pitching sex-selection opportunities target Indian expatriates in United
Report Source: Kaiser network website. August 15th 2001
Advertisements asking questions such
as "Desire a son?" and "Choosing the sex of your baby: A new scientific
reality," ran in both 'India Abroad' and the 'North American' edition of
The Indian Express and capitalize on "a cultural preference for baby boys,"
the New York Times reports. The ad's target market is immigrants from India,
where a boy is "particularly valued" as a breadwinner who will support
his parents in old age and may be the only child eligible to inherit property.
A girl is "seen as a burden" who requires a "costly dowry" when she marries.
India outlawed sex-determination
tests several years ago in a "still unsuccessful effort to thwart the widespread
practice" of aborting female fetuses, the Times reports. However, these
attitudes can persist after immigration because they are "so deeply ingrained,"
the paper adds. In India, the desire for boys cuts across lines of wealth
and class and "may have intensified" with a trend both in India and among
immigrants to the United States to have smaller families.
According to Dr. Andrew Silverman,
the medical director of gender-selection centers in Manhattan and White
Plains, and Dr. Masood Khatamee, the executive director of the Fertility
Research Foundation, it is not possible to assess how popular sex-determination
tests and gender-selection techniques might be among Indian-Americans,
in part because there are no official statistics. Furthermore, many people
who choose the sex of their child do not wish to discuss it publicly. However,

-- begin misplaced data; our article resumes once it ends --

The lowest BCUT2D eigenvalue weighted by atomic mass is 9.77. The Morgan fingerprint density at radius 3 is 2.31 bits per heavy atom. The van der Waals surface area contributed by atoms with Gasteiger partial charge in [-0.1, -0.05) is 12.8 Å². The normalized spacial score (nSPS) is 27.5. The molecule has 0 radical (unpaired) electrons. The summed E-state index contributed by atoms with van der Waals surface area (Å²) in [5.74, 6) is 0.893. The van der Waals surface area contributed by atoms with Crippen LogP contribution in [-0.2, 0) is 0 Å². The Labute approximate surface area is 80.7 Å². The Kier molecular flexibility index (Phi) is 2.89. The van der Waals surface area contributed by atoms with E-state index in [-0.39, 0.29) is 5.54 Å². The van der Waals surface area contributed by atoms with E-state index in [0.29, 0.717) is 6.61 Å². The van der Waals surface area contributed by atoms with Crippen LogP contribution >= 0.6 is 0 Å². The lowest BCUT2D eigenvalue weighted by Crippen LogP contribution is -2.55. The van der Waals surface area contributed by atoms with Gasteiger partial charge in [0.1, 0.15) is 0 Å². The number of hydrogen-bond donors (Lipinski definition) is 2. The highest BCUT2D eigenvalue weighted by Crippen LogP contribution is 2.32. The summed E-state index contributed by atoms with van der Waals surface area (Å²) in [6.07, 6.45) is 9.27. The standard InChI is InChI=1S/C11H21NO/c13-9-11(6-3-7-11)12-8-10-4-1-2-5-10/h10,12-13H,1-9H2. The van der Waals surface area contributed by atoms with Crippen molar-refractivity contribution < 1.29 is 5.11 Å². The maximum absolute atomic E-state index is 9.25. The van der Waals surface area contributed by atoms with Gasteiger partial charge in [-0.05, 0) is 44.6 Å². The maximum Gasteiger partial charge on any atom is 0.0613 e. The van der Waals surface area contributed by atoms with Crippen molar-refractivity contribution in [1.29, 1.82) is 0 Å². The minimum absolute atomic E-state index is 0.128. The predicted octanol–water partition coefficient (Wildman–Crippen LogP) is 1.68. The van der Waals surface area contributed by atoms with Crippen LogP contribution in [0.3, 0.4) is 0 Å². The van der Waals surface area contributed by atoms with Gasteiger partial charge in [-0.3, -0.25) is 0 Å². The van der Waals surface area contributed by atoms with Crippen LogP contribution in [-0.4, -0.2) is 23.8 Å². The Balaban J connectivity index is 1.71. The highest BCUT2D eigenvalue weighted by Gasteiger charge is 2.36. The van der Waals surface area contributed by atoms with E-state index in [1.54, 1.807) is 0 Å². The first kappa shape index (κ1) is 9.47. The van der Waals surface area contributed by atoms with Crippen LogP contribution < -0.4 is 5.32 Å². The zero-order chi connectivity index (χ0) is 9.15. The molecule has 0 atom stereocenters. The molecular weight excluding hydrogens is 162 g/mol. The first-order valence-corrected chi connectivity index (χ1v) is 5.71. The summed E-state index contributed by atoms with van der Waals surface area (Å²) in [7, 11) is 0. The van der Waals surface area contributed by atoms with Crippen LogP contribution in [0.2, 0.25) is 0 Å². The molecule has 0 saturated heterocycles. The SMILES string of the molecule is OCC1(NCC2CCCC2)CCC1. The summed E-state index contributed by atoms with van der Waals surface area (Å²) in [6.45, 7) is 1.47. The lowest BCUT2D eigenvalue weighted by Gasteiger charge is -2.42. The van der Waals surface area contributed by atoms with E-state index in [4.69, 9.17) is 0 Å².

the Times reports that being singled out as a market for sex selection
procedures distresses some Indian-Americans because the sensitive subject
is "evocative of painful debates" about choice and abortion in India.
India Abroad abruptly dropped the
three ads last week after the newspaper's owner learned about them. Dr.
Shamita Das Dasgupta, a founder of Manavi, a New Jersey group proving counseling
for abused South Asian women, said, "As immigrants, we really had a chance
of starting with a clean, fresh slate. But we also know that's not possible
because we bring our own baggage with us." Dasgupta added, "So it makes
me scared when something like this happens with impunity, where people
are saying, 'We are offering a service the community will practice anyway.'
These practitioners are taking advantage of a practice that is totally
misogynous, and unless the good-thinking people of our community stand
up and let their voices be heard, such practices will continue happening"
(Sachs, New York Times, 8/15).
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